Regína sacratíssimi Rosárii, ora pro nobis!

Ave Maria!
Sixteenth Sunday after Pentecost AD 2005


Ordinary of the Mass
Mass Text - Latin
Mass Text - English

Please note that, effective August 6th, AD 2006
our Sunday Masses will be at 10:00 AM (only).

    In today’s epistle Saint Paul mentions “Christ’s love, which surpasses knowledge.”[2]  That is a very important concept, which Paul treats at greater length in that beautiful thirteenth chapter of his letter to the Corinthians:  “there remain faith, hope, and charity, these three: but the greatest of these is charity.”[3]  In heaven, faith yields to the direct knowledge of God, and hope gives way to the fulfillment of salvation—but charity, the love of God, goes on forever.

    But, while we might be tempted to say that there is a primacy of love over faith, it would be seriously wrong to ignore the importance of knowing God and believing what He has revealed.  “God is love,” but He has revealed Himself as the “Word,” and the “Truth”—concepts which belong to the intellect;  to the domain of faith and reason.[4]

    Coincidentally, this was the theme of the speech which Pope Benedict delivered about two weeks ago in Regensburg, Germany—the one that caused so much public outcry;  leaving a half dozen churches burned or shot up, a nun dead, and a “fatwa” on the Pope’s head.[5]  The speech was only accidentally, about Islam, and the phrase that attracted all the attention was that of a fourteenth century Eastern Emperor, Manuel II Paleologus, at Constantinople.  Pope Benedict borrowed the phrase to illustrate how badly things can go wrong when religion is ruled by emotion, without the oversight of reason.  If there was any fault on his part, it was in overestimating the ability of the news media to understand any sort of abstract thinking.

    The Pope’s message to the faculty at Regensburg, where he taught theology for a number of years, was to remind them that the underlying purpose of a university is to bring together the various disciplines of human study, uniting them in such a way that the whole is more than just the sum of its parts.  Faith and reason, he taught, are not contradictory things—rather, they are complimentary.  His remarks were intended for those who would separate the two, either by insisting that reason excludes faith (the atheist or agnostic), or by insisting that faith is identical with love and excludes reason.  As with most things, the reality is in the middle ground, where faith and reason are found to compliment one another.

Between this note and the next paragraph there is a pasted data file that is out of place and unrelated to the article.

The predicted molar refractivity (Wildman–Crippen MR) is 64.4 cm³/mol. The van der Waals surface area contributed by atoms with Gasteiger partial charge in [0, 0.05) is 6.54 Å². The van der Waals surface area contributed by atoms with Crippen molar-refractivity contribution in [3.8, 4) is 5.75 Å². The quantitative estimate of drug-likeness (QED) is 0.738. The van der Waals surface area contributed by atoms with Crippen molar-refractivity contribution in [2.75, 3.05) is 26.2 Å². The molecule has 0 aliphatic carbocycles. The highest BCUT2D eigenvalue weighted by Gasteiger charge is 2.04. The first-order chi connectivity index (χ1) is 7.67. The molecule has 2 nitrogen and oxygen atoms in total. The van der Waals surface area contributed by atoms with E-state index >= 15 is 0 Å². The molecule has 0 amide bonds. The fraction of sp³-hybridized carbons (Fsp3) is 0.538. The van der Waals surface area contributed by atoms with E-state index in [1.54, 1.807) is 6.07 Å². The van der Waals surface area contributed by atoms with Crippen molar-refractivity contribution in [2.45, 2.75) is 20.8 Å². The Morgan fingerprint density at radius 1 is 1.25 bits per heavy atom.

A central tenet of the Catholic Faith is that “the Word was made flesh and dwelt amongst us.”[6]  We consider that fact so significant that it is recited at almost every Mass, in the “Last Gospel,”—significant enough that we genuflect when we hear the words.  The “Word,” with a capital “W,” is, of course, the Second Person of the Blessed Trinity, who assumed human nature in the person of Jesus Christ.  In the Greek language of the Gospels, this “Word,” which “became flesh,” is called “Logos.”[7]  And “Logos”  has a considerably wider meaning than its English counterpart.  To the Greek speakers of Saint John’s time, the “Logos” was the underlying rational principle that gave order to the universe—the  divine reason that made the “cosmos” out of “chaos”—quite an appropriate word to describe the One “Who was in the beginning with God, and without Whom nothing was made.”[8]

    For Pope Benedict, as for all Catholics, and, for many years, all of Western Civilization—this idea of a divine rational principle of order in the universe governs (or once did govern) all of our thinking—from astronomy to zoology, and including religion and theology and philosophy—everything is governed by God’s rational laws.  Benedict’s quotation from the Eastern Emperor was intended to show that six centuries ago, even the secular rulers thought in terms which united faith with reason:  “Manuel II was able to say: Not to act ‘with logos’ is contrary to God's nature.”[9]  It was (and is) contrary to God’s nature—and, therefore, unreasonable—to make war in order to convert people.

    Unfortunately, the Greek concept that God’s reason consistently permeates the universe is not shared by Islamic scholars.  In Western Civilization we have recognized that God designed and created an orderly universe—miracles are possible but rare—for the most part, things follow consistent natural laws.  All of our spiritual and material progress is based on the eternal orderliness of an unchanging God.  We can grow in the spiritual life because we are absolutely confident that what God revealed in the past will be true tomorrow—and we can make material progress because, in the same way, the laws of nature remain true:  today, and tomorrow, as yesterday.  There will not be a “fourth Person of the Blessed Trinity” tomorrow, any more than gravity will cause us to “fall upwards” instead of downwards tomorrow.  God is consistent, “without shadow of change or alteration,” as Saint James tells us in his epistle.[10]